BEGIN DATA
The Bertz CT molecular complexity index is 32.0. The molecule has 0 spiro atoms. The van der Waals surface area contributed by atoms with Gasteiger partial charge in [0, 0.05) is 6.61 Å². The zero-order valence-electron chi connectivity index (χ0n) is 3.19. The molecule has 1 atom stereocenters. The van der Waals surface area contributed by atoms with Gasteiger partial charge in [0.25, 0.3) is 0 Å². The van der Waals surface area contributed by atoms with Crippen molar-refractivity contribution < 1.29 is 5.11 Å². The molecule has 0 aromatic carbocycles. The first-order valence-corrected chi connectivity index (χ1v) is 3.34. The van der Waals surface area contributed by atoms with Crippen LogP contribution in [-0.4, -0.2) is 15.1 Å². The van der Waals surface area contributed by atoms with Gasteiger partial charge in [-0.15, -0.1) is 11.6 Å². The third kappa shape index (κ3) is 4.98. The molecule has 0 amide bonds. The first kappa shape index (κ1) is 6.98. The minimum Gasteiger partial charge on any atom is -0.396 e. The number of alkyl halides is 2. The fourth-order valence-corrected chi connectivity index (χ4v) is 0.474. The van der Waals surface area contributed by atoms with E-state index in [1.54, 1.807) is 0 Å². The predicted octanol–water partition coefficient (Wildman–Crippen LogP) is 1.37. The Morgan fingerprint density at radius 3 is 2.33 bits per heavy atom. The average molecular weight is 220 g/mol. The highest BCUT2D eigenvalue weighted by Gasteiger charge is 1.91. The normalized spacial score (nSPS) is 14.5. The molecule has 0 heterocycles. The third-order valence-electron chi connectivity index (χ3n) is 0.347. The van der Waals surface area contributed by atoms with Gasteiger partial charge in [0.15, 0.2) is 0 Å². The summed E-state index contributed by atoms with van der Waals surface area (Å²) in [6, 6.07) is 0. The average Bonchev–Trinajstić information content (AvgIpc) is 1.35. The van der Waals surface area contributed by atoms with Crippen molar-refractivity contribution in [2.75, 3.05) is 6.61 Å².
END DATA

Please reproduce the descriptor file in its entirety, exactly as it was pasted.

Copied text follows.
The Bertz CT molecular complexity index is 32.0. The molecule has 0 spiro atoms. The van der Waals surface area contributed by atoms with Gasteiger partial charge in [0, 0.05) is 6.61 Å². The zero-order valence-electron chi connectivity index (χ0n) is 3.19. The molecule has 1 atom stereocenters. The van der Waals surface area contributed by atoms with Gasteiger partial charge in [0.25, 0.3) is 0 Å². The van der Waals surface area contributed by atoms with Crippen molar-refractivity contribution < 1.29 is 5.11 Å². The molecule has 0 aromatic carbocycles. The first-order valence-corrected chi connectivity index (χ1v) is 3.34. The van der Waals surface area contributed by atoms with Crippen LogP contribution in [-0.4, -0.2) is 15.1 Å². The van der Waals surface area contributed by atoms with Gasteiger partial charge in [-0.15, -0.1) is 11.6 Å². The third kappa shape index (κ3) is 4.98. The molecule has 0 amide bonds. The first kappa shape index (κ1) is 6.98. The minimum Gasteiger partial charge on any atom is -0.396 e. The number of alkyl halides is 2. The fourth-order valence-corrected chi connectivity index (χ4v) is 0.474. The van der Waals surface area contributed by atoms with E-state index in [1.54, 1.807) is 0 Å². The predicted octanol–water partition coefficient (Wildman–Crippen LogP) is 1.37. The Morgan fingerprint density at radius 3 is 2.33 bits per heavy atom. The average molecular weight is 220 g/mol. The highest BCUT2D eigenvalue weighted by Gasteiger charge is 1.91. The normalized spacial score (nSPS) is 14.5. The molecule has 0 heterocycles. The third-order valence-electron chi connectivity index (χ3n) is 0.347. The van der Waals surface area contributed by atoms with Gasteiger partial charge in [0.15, 0.2) is 0 Å². The summed E-state index contributed by atoms with van der Waals surface area (Å²) in [6, 6.07) is 0. The average Bonchev–Trinajstić information content (AvgIpc) is 1.35. The van der Waals surface area contributed by atoms with Crippen molar-refractivity contribution in [2.75, 3.05) is 6.61 Å².